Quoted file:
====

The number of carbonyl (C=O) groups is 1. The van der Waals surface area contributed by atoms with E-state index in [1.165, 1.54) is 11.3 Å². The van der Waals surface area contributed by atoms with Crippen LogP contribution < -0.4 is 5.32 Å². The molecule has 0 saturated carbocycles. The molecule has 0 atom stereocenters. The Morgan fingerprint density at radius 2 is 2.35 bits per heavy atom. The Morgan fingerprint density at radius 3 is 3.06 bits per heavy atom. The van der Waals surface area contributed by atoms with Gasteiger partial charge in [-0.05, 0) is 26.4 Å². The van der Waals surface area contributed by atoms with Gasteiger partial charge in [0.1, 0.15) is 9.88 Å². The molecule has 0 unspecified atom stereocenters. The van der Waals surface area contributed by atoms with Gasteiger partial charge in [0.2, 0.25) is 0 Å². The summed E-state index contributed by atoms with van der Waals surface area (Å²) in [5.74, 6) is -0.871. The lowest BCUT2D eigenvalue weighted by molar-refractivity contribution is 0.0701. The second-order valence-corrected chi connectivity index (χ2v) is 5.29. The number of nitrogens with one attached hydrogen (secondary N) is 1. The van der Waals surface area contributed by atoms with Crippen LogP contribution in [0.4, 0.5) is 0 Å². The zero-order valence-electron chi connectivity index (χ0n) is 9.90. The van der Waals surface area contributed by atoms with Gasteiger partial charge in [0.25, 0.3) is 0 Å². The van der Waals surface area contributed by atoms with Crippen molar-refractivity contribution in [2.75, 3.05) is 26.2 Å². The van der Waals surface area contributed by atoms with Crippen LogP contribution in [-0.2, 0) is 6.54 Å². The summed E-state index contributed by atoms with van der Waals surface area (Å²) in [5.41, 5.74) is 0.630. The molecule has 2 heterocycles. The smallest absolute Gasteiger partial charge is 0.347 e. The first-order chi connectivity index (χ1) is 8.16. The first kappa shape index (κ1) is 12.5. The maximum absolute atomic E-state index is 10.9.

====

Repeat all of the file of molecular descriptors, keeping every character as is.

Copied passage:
The number of carbonyl (C=O) groups is 1. The van der Waals surface area contributed by atoms with E-state index in [1.165, 1.54) is 11.3 Å². The van der Waals surface area contributed by atoms with Crippen LogP contribution < -0.4 is 5.32 Å². The molecule has 0 saturated carbocycles. The molecule has 0 atom stereocenters. The Morgan fingerprint density at radius 2 is 2.35 bits per heavy atom. The Morgan fingerprint density at radius 3 is 3.06 bits per heavy atom. The van der Waals surface area contributed by atoms with Gasteiger partial charge in [-0.05, 0) is 26.4 Å². The van der Waals surface area contributed by atoms with Gasteiger partial charge in [0.1, 0.15) is 9.88 Å². The molecule has 0 unspecified atom stereocenters. The van der Waals surface area contributed by atoms with Gasteiger partial charge in [0.2, 0.25) is 0 Å². The summed E-state index contributed by atoms with van der Waals surface area (Å²) in [5.74, 6) is -0.871. The lowest BCUT2D eigenvalue weighted by molar-refractivity contribution is 0.0701. The second-order valence-corrected chi connectivity index (χ2v) is 5.29. The number of nitrogens with one attached hydrogen (secondary N) is 1. The van der Waals surface area contributed by atoms with Crippen LogP contribution in [0.4, 0.5) is 0 Å². The zero-order valence-electron chi connectivity index (χ0n) is 9.90. The van der Waals surface area contributed by atoms with Gasteiger partial charge in [0.25, 0.3) is 0 Å². The van der Waals surface area contributed by atoms with Crippen molar-refractivity contribution in [2.75, 3.05) is 26.2 Å². The van der Waals surface area contributed by atoms with Crippen LogP contribution in [-0.2, 0) is 6.54 Å². The summed E-state index contributed by atoms with van der Waals surface area (Å²) in [5.41, 5.74) is 0.630. The molecule has 2 heterocycles. The smallest absolute Gasteiger partial charge is 0.347 e. The first-order chi connectivity index (χ1) is 8.16. The first kappa shape index (κ1) is 12.5. The maximum absolute atomic E-state index is 10.9.